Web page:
This is a formidable curb to the imagination, as, doubtless, the reader will very soon discover; but under its influence I have come to the conclusion, that the writer of a tale, who takes the earth for the scene of his story, is in some degree bound to respect human nature. Therefore would advise any one, who may take up this book, with the expectation of meeting gods and goddesses, spooks or witches, or of feeling that strong excitement that is produced by battles and murders, to throw it aside at once, for no such interest will be found in any of its pages.

I have already said that it was mine own humour that suggested this tale; but it is a humour that is deeply connected with feeling. Happier periods, more interesting events, and possibly, more beauteous scenes, might have been selected, to exemplify my subject; but none of either that would be 50 dear to me. I wish, therefore, to be judged more by what I have done, than by my sins of omission. I have introduced one battle, but it is

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not of the most Homeric kind. As for murders, the population of a new country will not admit of such a waste of human life. There might possibly have been one or two hangings, to the manifest advantage of the settlement;" but then it would have been out of keeping with the humane laws of this compassionate country.

The “Pioneers” is now before the world, Mr. WILEY, and I shall look to you for the only true account of its reception. The critics may write as obscurely as they please, and look much wiser than they are; the papers may puff or abuse, as their changeful humours dictate ; but if you meet me with a smiling face, I shall at once know that all is essentially well.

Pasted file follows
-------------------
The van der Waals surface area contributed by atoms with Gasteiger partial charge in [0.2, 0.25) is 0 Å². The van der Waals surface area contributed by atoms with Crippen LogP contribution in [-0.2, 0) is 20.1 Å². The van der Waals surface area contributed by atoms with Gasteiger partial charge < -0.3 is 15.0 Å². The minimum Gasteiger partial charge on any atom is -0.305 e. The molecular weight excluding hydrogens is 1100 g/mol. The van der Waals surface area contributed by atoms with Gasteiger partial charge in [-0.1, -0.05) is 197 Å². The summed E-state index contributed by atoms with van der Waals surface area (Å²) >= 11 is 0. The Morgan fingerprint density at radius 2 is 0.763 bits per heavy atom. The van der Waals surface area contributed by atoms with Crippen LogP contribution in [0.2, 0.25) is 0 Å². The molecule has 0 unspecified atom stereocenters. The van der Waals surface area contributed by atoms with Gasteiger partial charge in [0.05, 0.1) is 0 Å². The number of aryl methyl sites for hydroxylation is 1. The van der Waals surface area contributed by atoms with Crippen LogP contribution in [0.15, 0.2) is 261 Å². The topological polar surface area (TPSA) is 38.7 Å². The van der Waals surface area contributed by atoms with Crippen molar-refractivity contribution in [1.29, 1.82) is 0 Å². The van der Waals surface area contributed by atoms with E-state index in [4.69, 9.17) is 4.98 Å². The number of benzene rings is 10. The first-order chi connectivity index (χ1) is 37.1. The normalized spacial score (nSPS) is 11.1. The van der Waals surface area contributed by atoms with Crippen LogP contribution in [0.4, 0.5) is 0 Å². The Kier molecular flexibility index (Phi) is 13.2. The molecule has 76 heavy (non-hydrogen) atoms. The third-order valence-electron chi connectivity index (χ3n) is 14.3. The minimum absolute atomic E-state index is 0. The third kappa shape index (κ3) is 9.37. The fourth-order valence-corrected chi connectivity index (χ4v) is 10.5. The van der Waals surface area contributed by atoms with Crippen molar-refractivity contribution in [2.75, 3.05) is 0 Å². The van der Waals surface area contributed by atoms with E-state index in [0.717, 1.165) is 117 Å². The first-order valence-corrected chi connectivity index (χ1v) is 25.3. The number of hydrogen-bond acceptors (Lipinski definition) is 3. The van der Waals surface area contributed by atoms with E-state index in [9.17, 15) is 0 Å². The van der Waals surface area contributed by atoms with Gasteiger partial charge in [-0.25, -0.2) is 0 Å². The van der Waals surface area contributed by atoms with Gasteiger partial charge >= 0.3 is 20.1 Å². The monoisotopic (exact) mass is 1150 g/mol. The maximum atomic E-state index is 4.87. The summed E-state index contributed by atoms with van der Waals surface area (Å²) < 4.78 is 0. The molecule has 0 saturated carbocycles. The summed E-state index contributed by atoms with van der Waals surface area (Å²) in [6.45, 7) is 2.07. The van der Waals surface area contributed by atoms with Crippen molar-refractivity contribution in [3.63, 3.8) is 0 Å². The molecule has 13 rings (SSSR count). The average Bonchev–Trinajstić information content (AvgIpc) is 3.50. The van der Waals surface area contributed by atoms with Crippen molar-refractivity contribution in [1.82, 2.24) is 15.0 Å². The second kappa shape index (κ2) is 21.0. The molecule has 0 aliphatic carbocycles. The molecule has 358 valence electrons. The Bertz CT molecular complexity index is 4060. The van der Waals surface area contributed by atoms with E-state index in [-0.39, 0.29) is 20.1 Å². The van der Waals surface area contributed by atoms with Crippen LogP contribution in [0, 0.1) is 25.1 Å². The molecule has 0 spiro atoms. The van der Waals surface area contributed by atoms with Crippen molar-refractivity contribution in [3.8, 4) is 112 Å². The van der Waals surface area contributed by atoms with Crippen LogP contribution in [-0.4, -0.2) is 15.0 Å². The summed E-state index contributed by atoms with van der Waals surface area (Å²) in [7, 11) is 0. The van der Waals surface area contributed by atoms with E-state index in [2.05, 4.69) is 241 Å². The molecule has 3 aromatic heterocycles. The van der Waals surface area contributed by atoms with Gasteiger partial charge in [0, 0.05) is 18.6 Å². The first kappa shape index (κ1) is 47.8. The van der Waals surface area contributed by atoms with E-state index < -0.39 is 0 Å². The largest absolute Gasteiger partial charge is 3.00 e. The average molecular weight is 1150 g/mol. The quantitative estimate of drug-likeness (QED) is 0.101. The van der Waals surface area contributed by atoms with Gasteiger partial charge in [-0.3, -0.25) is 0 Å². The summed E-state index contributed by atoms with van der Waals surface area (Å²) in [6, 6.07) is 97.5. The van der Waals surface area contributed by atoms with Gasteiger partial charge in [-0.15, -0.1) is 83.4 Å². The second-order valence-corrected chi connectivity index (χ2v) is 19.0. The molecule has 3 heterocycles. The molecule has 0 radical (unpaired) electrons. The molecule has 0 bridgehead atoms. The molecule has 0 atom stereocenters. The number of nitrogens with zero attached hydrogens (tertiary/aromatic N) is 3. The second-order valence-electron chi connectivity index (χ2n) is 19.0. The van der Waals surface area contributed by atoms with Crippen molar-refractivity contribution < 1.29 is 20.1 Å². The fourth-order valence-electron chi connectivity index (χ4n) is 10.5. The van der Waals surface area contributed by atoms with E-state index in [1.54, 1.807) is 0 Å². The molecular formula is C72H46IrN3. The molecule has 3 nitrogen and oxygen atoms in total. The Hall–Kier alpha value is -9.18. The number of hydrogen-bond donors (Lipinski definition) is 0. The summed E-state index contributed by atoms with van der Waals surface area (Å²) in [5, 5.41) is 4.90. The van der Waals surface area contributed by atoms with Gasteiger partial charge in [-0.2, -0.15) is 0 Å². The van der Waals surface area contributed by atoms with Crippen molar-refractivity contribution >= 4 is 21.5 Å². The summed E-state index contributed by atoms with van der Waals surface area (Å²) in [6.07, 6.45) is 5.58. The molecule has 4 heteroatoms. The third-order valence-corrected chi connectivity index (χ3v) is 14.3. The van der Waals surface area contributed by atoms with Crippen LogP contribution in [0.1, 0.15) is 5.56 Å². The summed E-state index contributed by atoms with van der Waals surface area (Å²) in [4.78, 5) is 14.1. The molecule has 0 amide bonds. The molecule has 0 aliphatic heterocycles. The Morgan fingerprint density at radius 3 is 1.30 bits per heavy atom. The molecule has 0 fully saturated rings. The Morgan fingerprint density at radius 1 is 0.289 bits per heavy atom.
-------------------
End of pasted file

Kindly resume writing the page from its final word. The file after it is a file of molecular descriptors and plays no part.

If you should ever have occasion for a pretace, I beg you will let me hear from you in reply.

Yours, truly,

THE AUTHOR, New-York, January 1st, 1823.

THE PIONEERS,

OR THE

SOUROES OF THE SUSQUEHANNA

CHAPTER I.

Seo, Winter comes, to rule tho varied year,
Sullen and sad, with all his rising train;
Vapours, and clouds, and storms-

Thomson.

NEAR the centre of the great State of New York lies an extensive district of country, whose surface is a succession of hills and dales, or, to speak with greater deference to geographical definitions, of mountains and valleys. It is among these hills that the Delaware takes its rise ; and flowing from the limpid lakes and thousand springs of this country, the numerous sources of the mighty Susquehanna meander through the valleys, until, uniting, they form one of the proudest streams of which the old United States could boast. The mountains are generally arable to the top, although instances are not wanting, where their sides are jutted with rocks, that aid greatly in giving that romantic character to the country, which it so eminently possesses. The vales are narrow, rich, and cultivated; with a stream uniformly winding through each.